• Wartakanlah Injil kepada segala makhluk.
    Mrk 16:15

  • 你们往普天下去, 向一切受造物宣传福音
    谷 16:15

  • Everything is possible by the power of the Holy Spirit’s Grace.
    St Arnold Janssen

  • Segala sesuatu menjadi mungkin dalam kekuatan karunia Roh Kudus.
    St. Arnold Janssen

  • 我当传教士不是为主牺牲,而是上主给我的最大恩赐
    圣福若瑟神父

  • Với sức mạnh Ân Huệ của Chúa Thánh Thần, Mọi việc đều có thể được.
    St Arnoldus Janssen

  • Preach the Gospel to the whole creation./Anh em hãy đi khắp tứ phương thiên hạ, loan báo Tin Mừng cho mọi loài thọ tạo
    Mk 16:15

  • There are many different gifts, but it is always the same Spirit.
    1 Cor 12:4

  • And the Word became flesh and lived among us.
    Jn 1:14

  • Let the word of Christ, in all its richness, find a home with you.
    Col 3:16

  • To proclaim the Good News is the first and greatest act of love of neighbour.
    St Arnold Janssen

  • 传扬天国福音是第一且最大的爱近人行动
    圣杨生•爱诺德神父

  • Có nhiều đặc sủng khác nhau, nhưng chỉ có một Thần Khí/
    1 Cor. 14:4

  • 圣言成了血肉,寄居在我们中间
    若 1:14

  • Ada rupa-rupa karunia, tetapi Roh satu
    1 Kor 12:4

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Thursday, 25 April 2019 18:53

Second Sunday of Easter – 2019

Written by Fr Larry Nemer SVD

 

Second Sunday of Easter 

Fr Larry Nemer SVD 150For more than 1500 years the first Sunday after Easter had been known in the Liturgical Books as “Sunday in White Garments -- Dominica in Albis”. Exactly when the tradition started is not known, but it does come from the earliest period in the Church’s History. For the most part for the first 300 years of Christian history the converts were adults. At their baptism they took off their old clothes, descended into the water and were submerged, and when they came out of the water they were given a white garment and wore this throughout the week. On the Sunday after Easter not only the newly baptised were invited to appear at the Eucharist in their baptismal dress, but all the baptised were invited to come dressed in their white garment. This was to remind them of and to celebrate the two great gifts that were given them in baptism -- participation in God’s eternal life and guidance and support of the Holy Spirit.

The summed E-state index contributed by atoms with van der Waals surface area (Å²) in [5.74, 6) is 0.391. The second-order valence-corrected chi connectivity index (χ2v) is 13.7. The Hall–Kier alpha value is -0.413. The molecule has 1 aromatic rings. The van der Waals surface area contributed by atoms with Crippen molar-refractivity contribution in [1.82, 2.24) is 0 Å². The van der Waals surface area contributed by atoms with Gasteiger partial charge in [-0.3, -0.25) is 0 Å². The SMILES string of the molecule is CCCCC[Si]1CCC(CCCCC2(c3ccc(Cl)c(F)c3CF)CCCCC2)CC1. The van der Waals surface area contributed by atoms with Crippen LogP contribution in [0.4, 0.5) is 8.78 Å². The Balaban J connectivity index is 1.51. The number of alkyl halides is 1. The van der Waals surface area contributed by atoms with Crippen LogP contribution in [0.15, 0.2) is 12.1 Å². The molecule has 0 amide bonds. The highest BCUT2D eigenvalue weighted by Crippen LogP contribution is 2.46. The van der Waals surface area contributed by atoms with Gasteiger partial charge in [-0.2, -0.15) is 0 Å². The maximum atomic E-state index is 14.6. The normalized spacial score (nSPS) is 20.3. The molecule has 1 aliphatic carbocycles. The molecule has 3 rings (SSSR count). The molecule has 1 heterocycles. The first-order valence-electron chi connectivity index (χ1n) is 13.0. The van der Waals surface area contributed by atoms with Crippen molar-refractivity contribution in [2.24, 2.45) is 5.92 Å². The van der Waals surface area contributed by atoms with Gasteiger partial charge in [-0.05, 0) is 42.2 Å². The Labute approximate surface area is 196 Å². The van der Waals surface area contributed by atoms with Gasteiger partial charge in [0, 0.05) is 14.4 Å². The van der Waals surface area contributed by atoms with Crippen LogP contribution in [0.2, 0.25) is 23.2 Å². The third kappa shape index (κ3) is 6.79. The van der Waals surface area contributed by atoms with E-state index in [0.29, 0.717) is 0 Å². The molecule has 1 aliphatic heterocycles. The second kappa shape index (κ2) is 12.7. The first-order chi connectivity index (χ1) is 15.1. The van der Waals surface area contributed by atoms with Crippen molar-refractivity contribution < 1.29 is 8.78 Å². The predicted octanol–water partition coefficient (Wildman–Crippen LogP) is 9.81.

On this Sunday after Easter we too are invited to celebrate our faith in the Risen Lord and the gifts that we received in our baptism. Reading between the lines of the gospel today we can see that it was not easy for the disciples to accept the fact that Jesus had risen from the dead. He had a different kind of body (one that could pass through doors) and yet was the same man they knew who had a real body (as shown by the wounds in His hands and side and by being able to eat food) even if they could not always immediately recognise Him. The Acts of the Apostles tells us that even at the time of His ascension into heaven not all the disciples believed in His resurrection. The fact that He rose from the dead we can believe but we cannot prove. We trust those who witnessed the Risen Lord.

One of the two gifts given to us in baptism was a participation in God’s eternal life. Christ had conquered sin and death. As St Paul said in his letter to the Corinthians: death where is your victory? Death where is your sting? For Christians death is not the end of life. As we say in the Preface at funerals: life is changed not ended.

What this meant was brought home to me when I was still a young priest. I was studying French in Grenoble. In my class were two Jewish girls from Sweden. They spoke English very well and so during the break we would go to a patisserie for some cake and coffee. I discovered that they did not know much about their Jewish faith and so I would instruct them in it. At one point, one of the girls, Lillian (I can still remember her name 68 years later!) asked: “but what is different about you Christians?” I briefly explained that we believed that Jesus was not just a prophet but the Son of God and by his death and resurrection he won for us participation in His own eternal life. “You see,” I said, “I believe that I, Larry, had a start in life, but I, Larry, will never stop living.” She asked if she as a Jew could believe that, and I told her there were Jews who believed in eternal life. She thought for a while and then said: “No, that is too beautiful to be true.” When I returned to the presbytery that afternoon I said to the parish priest: “Robert, do you know I am going to live forever?” He looked at me at first as if I had gone crazy, but then he smiled and said: “yes, that is what we believe”. I had never before put my name on this gift that had been given to me in baptism.

The other great gift that was given to us in baptism was the gift of the Holy Spirit. Jesus gave this gift to His disciples the evening He rose from the dead. The Spirit is a gift that stays with us throughout our life. We are never left alone by God. I once had a funeral for a fellow-AA member and her daughter wanted to read at the funeral the poem: Footprints in the Sand. I think that well-known poem which encapsulates Jesus’ carrying us in his merciful, loving arms, especially at the hardest times in our life, expresses so well the gift of the Spirit that is given to us in baptism.